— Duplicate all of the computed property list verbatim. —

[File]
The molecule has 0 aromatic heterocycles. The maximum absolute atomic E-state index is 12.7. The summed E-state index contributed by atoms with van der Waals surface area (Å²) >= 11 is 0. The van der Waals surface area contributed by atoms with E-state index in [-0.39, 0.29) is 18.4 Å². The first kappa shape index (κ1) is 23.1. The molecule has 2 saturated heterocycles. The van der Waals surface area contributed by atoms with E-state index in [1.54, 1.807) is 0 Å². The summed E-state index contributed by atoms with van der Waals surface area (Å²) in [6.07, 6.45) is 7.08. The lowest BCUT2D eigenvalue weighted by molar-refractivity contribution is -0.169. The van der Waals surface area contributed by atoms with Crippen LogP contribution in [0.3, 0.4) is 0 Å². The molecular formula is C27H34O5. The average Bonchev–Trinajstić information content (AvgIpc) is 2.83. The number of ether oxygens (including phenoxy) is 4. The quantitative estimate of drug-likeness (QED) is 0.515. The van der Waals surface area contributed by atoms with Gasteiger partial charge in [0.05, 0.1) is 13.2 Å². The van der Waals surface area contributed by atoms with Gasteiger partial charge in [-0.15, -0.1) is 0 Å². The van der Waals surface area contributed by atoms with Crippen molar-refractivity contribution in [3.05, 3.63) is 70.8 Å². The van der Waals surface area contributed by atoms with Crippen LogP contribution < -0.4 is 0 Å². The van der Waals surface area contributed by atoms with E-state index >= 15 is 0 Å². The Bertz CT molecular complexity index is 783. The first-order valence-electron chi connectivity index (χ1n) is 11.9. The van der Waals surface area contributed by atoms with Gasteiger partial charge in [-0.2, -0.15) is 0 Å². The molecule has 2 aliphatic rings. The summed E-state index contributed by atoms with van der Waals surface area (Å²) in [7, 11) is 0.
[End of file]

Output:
The molecule has 0 aromatic heterocycles. The maximum absolute atomic E-state index is 12.7. The summed E-state index contributed by atoms with van der Waals surface area (Å²) >= 11 is 0. The van der Waals surface area contributed by atoms with E-state index in [-0.39, 0.29) is 18.4 Å². The first kappa shape index (κ1) is 23.1. The molecule has 2 saturated heterocycles. The van der Waals surface area contributed by atoms with E-state index in [1.54, 1.807) is 0 Å². The summed E-state index contributed by atoms with van der Waals surface area (Å²) in [6.07, 6.45) is 7.08. The lowest BCUT2D eigenvalue weighted by molar-refractivity contribution is -0.169. The van der Waals surface area contributed by atoms with Crippen LogP contribution in [0.3, 0.4) is 0 Å². The molecular formula is C27H34O5. The average Bonchev–Trinajstić information content (AvgIpc) is 2.83. The number of ether oxygens (including phenoxy) is 4. The quantitative estimate of drug-likeness (QED) is 0.515. The van der Waals surface area contributed by atoms with Gasteiger partial charge in [0.05, 0.1) is 13.2 Å². The van der Waals surface area contributed by atoms with Gasteiger partial charge in [-0.15, -0.1) is 0 Å². The van der Waals surface area contributed by atoms with Crippen molar-refractivity contribution in [3.05, 3.63) is 70.8 Å². The van der Waals surface area contributed by atoms with Crippen LogP contribution < -0.4 is 0 Å². The van der Waals surface area contributed by atoms with E-state index >= 15 is 0 Å². The Bertz CT molecular complexity index is 783. The first-order valence-electron chi connectivity index (χ1n) is 11.9. The van der Waals surface area contributed by atoms with Gasteiger partial charge in [-0.2, -0.15) is 0 Å². The molecule has 2 aliphatic rings. The summed E-state index contributed by atoms with van der Waals surface area (Å²) in [7, 11) is 0.